First stop – Sacré-Cœur, Paris, France

Sacre Coeur ExteriorSitting atop the highest hill in Paris (Montmarte), the Basilica of Sacré-Cœur is the second highest structure in Paris – second only to the famous Eiffel Tower. Built between 1875 and 1914 and designed by Paul Abadie (the winner of a design competition with 78 entries) and six successive architects, it was dedicated to the Sacred Heart of Jesus, as a sign of penitence, trust, hope and faith. The exterior cladding is travertine stone, known as ‘Château-Landon’, that comes from the Souppes-sur-Loing quarry in Seine et Marne. This travertine is unique because it is extremely hard with a fine grain and exudes calcite on contact with rainwater, giving the basilica it’s unique bright white color. While the building is certainly beautiful, what I found most interesting is that it has been used as a place of perpetual adoration of the Blessed Sacrament continuously since August 1, 1885 – 29 years before it was even completed! Since that day, pilgrims from around the world have come to pray silently before the reserved Sacrament. The Benedictine Sisters of the Sacré-Cœur de Montmartre make sure that not a single moment of the continuous relay of prayer is interrupted.

Mass at Sacré Coeur, photo courtesy of BSCM

Mass at Sacré Coeur, photo courtesy of BSCM

My wife and I had the pleasure of participating in Sunday worship at the basilica. While there was a constant flow of tourists around the perimeter of the worship space, the size of the space (115′ wide x 279′ long) kept us quite isolated from them. I would estimate that we were seated approximately 80′ from the altar, which is elevated about ten steps. The seating area was full of worshipers and it was a unique experience to worship with such a large assembly. While it was difficult to hear and understand the homily because of the long reverberation times and the background noise of hundreds of tourists shuffling around the building, the sense of enclosure provided by the 52′ diameter, 180′ high dome actually created a feeling of unity among the worshipers. While the elevated altar with tabernacle behind seemed very appropriate for a place of adoration, it created quite a psychological barrier between the assembly and the liturgical action. Even though the priest was facing us, it was still a rather pre-Conciliar experience. For those sitting outside the domed area, separated by huge pillars and immediately adjacent to the stream of tourists, I cannot imagine that it was a particularly good liturgical experience. But keeping in mind that this church is very much a place of pilgrimage, the design and arrangement seems to be appropriate to that use.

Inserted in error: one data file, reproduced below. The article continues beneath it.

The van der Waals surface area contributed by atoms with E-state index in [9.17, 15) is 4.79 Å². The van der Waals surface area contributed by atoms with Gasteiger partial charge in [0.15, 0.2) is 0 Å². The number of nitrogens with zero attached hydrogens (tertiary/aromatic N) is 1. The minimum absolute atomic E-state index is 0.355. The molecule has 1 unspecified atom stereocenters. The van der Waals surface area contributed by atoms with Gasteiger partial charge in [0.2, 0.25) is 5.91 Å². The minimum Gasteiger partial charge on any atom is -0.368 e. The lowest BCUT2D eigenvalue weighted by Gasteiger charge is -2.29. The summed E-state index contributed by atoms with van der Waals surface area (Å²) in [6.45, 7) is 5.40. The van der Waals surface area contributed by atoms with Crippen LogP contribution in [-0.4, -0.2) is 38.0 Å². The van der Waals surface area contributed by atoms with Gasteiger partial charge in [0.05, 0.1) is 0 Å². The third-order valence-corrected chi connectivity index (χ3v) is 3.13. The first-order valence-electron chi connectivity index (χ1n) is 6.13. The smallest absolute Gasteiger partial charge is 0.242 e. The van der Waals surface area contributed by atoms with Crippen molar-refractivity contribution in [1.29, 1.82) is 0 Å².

Paul Abadie ; projet pour le concours de 1874 pour l’église du Vœu national au Sacré-Cœur à Paris, plan. (Archives de la basilique du Sacré-Cœur de Montmartre). Phot. Claude Laroche.

Paul Abadie ; projet pour le concours de 1874 pour l’église du Vœu national au Sacré-Cœur à Paris, plan. (Archives de la basilique du Sacré-Cœur de Montmartre). Phot. Claude Laroche.

The service ended with a long announcement listing all the coming events for the next two months. Most surprising was the last announcement in French, English, Italian and Spanish, inviting everyone at Mass to a luncheon after Mass. Unfortunately, our schedule did not permit us to attend but it would have been most interesting to see how many Mass attendees took them up on the offer and how they fed them all!

(Photography is not permitted within the basilica but the basilica has provided the interior image for public use.)

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